The show follows an established six-piece format. The first segment is a monologue by Leno, with quick one-liners about current events and brief comedy sketches occasionally mixed in. Unlike fellow late-night comics David Letterman or Conan O'Brien, Leno—with his background in stand-up comedy—emphasizes the monologue perhaps more than any other segment in the show, usually telling jokes for the first six or ten minutes of the broadcast. The second segment is a full comedy sketch, often a mini-documentary by a "Tonight Show correspondent" (e.g., Ross the Intern or Tom Green), or a trademark of Leno's, like "Headlines."

As the nightly broadcast approaches midnight, the first guest appears. The interview is divided into two segments, then followed by the fifth segment, which is the interview of the second guest. The sixth and final segment is almost always a musical performance, but occasionally, a stand-up comedian will perform instead.

Immediately following the last performance segment, Leno walks on camera to thank the performers, bid farewell to the audience and recommends watching Late Night which immediately follows The Tonight Show. As the closing credits roll on-screen, the gentle strains of The Tonight Show's closing theme music, "Kevin's Country" — composed in 1992 by Tonight Show Band leader Kevin Eubanks[14] — played the show off the air during the first incarnation. During the second incarnation, a lighter version of the main theme plays the show off the air.

Recurring segments

  • Headlines- Jay Leno reads goofy headlines from across America. Usually airs on Mondays.
  • Jaywalking- Jay Leno asks simple questions to random people.

Notable episodes

  • On May 12, 2003, Leno and Katie Couric swapped places as a publicity stunt, with Leno anchoring The Today Show and Couric guest hosting "The Tonight Show". This was the only episode during Leno's tenure to feature a guest host.[15] The guests were Mike Myers and Simon Cowell that day.
  • On July 20, 2006, as Colin Farrell was being interviewed by Leno, Farrell's stalker, Dessarae Bradford, evaded security, walked on stage as cameras were rolling, confronted Farrell, and threw her book on Leno's desk. In front of a silent, stunned audience, Farrell escorted her off the stage himself, told the camera crew to stop filming, and handed her over to security. As Bradford was led out of the studio, she shouted "I'll see you in court!" Farrell's response was a smooth, "Darling, you're insane!" Outside the studio, NBC security handed her to Burbank police, who eventually released her. While waiting to begin filming again, a shocked Leno sarcastically called for "a round of applause for NBC security" from the audience. After Farrell apologized to the audience, describing Bradford as, "my first stalker," the show then continued filming and the incident was edited out of the broadcast aired that night. Farrell later requested a restraining order in court against Bradford.[16]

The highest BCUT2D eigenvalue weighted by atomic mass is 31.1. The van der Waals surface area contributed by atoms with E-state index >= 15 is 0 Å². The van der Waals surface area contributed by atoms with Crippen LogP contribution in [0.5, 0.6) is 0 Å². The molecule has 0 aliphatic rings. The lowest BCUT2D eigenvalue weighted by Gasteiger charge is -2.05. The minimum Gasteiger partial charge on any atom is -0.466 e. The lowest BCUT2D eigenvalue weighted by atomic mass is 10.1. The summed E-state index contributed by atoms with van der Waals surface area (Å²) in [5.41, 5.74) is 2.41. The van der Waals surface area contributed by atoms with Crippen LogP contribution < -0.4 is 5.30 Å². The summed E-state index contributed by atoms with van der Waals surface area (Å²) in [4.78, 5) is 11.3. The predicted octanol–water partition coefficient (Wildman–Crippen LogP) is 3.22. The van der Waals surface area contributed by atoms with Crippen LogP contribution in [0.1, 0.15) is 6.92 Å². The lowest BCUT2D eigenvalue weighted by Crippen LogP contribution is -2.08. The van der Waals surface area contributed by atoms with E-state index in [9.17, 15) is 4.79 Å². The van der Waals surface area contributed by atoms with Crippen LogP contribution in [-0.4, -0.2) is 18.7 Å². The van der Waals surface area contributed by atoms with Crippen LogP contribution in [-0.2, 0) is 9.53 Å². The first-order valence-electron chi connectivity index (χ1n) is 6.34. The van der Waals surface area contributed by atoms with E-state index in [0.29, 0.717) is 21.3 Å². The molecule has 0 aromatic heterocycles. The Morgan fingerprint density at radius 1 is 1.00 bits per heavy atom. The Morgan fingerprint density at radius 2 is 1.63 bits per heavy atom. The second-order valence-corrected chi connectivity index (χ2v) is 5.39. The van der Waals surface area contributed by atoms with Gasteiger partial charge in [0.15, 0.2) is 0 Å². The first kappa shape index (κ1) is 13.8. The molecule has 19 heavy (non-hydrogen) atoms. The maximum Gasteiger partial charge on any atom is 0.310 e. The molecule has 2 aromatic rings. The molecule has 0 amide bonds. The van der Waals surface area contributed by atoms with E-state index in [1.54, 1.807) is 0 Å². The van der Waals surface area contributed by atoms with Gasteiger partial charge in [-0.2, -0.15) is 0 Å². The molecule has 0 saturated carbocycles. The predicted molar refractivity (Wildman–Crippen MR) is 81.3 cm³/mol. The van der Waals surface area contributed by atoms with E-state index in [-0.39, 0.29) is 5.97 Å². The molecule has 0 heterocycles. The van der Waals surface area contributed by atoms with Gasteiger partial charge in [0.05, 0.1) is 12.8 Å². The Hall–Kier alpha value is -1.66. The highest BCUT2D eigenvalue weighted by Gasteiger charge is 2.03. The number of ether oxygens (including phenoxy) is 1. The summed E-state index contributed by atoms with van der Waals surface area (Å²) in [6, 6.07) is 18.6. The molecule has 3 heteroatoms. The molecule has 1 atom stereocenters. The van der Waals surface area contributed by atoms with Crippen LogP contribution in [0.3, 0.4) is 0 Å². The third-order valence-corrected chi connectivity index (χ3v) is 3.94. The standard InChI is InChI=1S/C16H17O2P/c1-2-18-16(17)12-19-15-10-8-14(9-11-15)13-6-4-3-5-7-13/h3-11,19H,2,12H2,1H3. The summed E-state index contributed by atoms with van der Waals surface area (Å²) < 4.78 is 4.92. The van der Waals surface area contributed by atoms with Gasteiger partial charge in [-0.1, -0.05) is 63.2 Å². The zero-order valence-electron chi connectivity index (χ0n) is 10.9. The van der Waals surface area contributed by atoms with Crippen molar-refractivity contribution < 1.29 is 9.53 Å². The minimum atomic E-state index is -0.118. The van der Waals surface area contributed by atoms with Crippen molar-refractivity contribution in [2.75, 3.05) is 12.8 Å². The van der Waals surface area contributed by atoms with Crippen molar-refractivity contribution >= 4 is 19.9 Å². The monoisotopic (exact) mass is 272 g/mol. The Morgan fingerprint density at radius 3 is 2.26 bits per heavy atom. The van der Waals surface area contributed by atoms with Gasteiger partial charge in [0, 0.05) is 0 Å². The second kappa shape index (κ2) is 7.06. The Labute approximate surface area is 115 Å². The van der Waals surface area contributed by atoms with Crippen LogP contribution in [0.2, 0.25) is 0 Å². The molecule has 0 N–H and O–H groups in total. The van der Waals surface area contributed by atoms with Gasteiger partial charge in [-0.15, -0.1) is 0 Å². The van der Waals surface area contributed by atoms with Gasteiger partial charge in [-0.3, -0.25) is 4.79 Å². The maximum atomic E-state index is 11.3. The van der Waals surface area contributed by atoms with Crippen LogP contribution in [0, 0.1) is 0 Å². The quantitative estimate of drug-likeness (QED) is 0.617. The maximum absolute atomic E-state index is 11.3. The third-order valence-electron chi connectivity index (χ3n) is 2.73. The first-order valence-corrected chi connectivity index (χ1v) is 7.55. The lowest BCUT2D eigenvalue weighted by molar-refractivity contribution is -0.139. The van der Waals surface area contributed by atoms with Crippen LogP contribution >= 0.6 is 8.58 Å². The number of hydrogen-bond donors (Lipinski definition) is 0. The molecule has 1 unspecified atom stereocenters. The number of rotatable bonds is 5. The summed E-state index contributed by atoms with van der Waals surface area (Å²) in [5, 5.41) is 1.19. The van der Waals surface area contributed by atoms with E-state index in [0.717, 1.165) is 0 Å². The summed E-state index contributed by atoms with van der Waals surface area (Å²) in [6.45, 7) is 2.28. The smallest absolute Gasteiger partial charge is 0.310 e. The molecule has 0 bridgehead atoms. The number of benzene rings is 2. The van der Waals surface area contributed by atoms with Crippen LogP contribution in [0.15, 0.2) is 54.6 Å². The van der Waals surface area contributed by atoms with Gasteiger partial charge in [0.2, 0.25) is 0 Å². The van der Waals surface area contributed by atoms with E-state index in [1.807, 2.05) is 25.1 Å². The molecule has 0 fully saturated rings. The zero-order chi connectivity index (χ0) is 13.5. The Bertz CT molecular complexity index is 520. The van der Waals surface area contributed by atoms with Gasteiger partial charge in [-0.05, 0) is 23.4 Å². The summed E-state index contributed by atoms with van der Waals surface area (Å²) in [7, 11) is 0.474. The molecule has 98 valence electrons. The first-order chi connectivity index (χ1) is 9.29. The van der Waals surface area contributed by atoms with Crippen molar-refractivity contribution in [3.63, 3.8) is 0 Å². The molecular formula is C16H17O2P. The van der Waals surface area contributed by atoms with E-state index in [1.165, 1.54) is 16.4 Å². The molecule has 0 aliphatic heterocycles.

• On January 2, 2008, The Tonight Show (along with Jimmy Kimmel Live! and Late Night with Conan O'Brien) returned to air without writers, with the WGA still on strike. This was in response to the deal by David Letterman's production company Worldwide Pants with the WGA to allow the Late Show with David Letterman and the Late Late Show with Craig Ferguson to return with writers.[citation needed] Leno's guest that night, Republican Presidential candidate Mike Huckabee, was criticized for crossing the WGA picket line to appear on the show.[17] Huckabee would go on to win the Iowa caucuses the very next day.[18]